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Adding Digital Signatures

This chapter describes how to add digital signatures to SOAP messages sent by Caché web services and web clients. It discusses the following topics:

Typically you perform both encryption and signing. This chapter describes signing alone, for simplicity. For information on combining encryption and signing, see the chapter “Combining Encryption and Signing.”

The chapter “Using Derived Key Tokens for Encryption and Signing” describes an alternative way to add digital signatures to SOAP messages.

Overview of Digital Signatures

You use digital signatures to detect message alteration or to simply validate that a certain part of a message was really generated by the entity which is listed. As with the traditional manually written signature, a digital signature is an addition to the document that can be created only by the creator of that document and that cannot easily be forged.

Caché support for digital signatures on SOAP messages is based on WS-Security 1.1. In turn, WS-Security follows the XML Signature specification. According to the latter specification, to sign an XML document:

  1. You use a digest function to compute the hashed value of one or more parts of the document.

  2. You concatenate the digest values.

  3. You use your private key to encrypt the concatenated digest. (This is the computation that only you can perform.)

  4. You create the <Signature> element, which includes the following information:

    • References to the signed parts (to indicate the parts of the message to which this signature applies).

    • The encrypted digest value.

    • Information to enable the recipient to identify the public key to use to decrypt the encrypted digest value.

      This information can be contained within the <Signature> element, or the <Signature> element can include a direct reference to a binary security token that contains an X.509 certificate or a signed SAML assertion. In the latter case, the security token must be added to the message before the <Signature> element is added.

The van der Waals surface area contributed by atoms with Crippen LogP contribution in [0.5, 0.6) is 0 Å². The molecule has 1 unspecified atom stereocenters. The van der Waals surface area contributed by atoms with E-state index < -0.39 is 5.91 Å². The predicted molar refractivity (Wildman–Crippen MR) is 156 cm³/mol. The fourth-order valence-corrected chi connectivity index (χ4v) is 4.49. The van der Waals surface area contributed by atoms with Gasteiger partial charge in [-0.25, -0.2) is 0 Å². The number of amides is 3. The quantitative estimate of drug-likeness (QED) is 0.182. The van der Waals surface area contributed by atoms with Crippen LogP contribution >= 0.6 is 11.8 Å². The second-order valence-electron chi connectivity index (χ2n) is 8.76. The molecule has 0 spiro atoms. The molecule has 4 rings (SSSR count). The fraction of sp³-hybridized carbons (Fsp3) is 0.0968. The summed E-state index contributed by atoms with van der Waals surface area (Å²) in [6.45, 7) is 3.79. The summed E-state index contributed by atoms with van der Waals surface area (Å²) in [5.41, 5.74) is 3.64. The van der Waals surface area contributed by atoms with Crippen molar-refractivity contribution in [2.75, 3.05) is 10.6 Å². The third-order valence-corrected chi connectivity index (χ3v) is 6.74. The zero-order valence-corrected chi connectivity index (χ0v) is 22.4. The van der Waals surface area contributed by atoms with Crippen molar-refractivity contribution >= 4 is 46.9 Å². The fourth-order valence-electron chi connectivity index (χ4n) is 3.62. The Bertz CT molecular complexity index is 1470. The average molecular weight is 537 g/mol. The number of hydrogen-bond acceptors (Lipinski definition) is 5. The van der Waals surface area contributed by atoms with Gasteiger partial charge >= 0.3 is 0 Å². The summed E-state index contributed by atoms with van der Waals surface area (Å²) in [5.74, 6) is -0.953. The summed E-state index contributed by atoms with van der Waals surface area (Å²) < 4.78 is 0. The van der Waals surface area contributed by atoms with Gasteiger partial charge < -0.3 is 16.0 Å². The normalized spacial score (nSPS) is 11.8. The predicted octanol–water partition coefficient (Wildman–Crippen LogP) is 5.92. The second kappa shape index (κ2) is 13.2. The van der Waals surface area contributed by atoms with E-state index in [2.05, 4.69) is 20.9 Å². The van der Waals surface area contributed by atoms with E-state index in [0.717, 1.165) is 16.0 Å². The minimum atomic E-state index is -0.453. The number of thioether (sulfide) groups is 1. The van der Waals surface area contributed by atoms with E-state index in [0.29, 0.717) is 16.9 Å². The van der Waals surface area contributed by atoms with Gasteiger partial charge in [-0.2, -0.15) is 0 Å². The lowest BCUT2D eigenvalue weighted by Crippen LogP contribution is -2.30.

This information also enables the recipient to validate that you are the owner of the public/private key pair.

The chapter “Using Derived Key Tokens for Encryption and Signing” describes an alternative way to add digital signatures to SOAP messages. The details of the messages themselves vary, but the general process is the same and follows the XML Signature specification: You generate a digest of the signed parts, encrypt the digest, and include a <Signature> element with information that enables the recipient to validate the signature and decrypt the encrypted digest.

Adding a Digital Signature

To digitally sign a SOAP message, you can use the basic procedure here or the variations described in the following parts of the chapter.

First, the following figure summarizes the process:

images/gsoapsec_digsig_highlevel.png

In detail, the process is as follows:

  1. Optionally include the %soap.inc include file, which defines macros you might need to use.

  2. If you want to sign any security header elements, create those security header elements. For example:

     set utoken=##class(%SOAP.Security.UsernameToken).Create("_SYSTEM","SYS")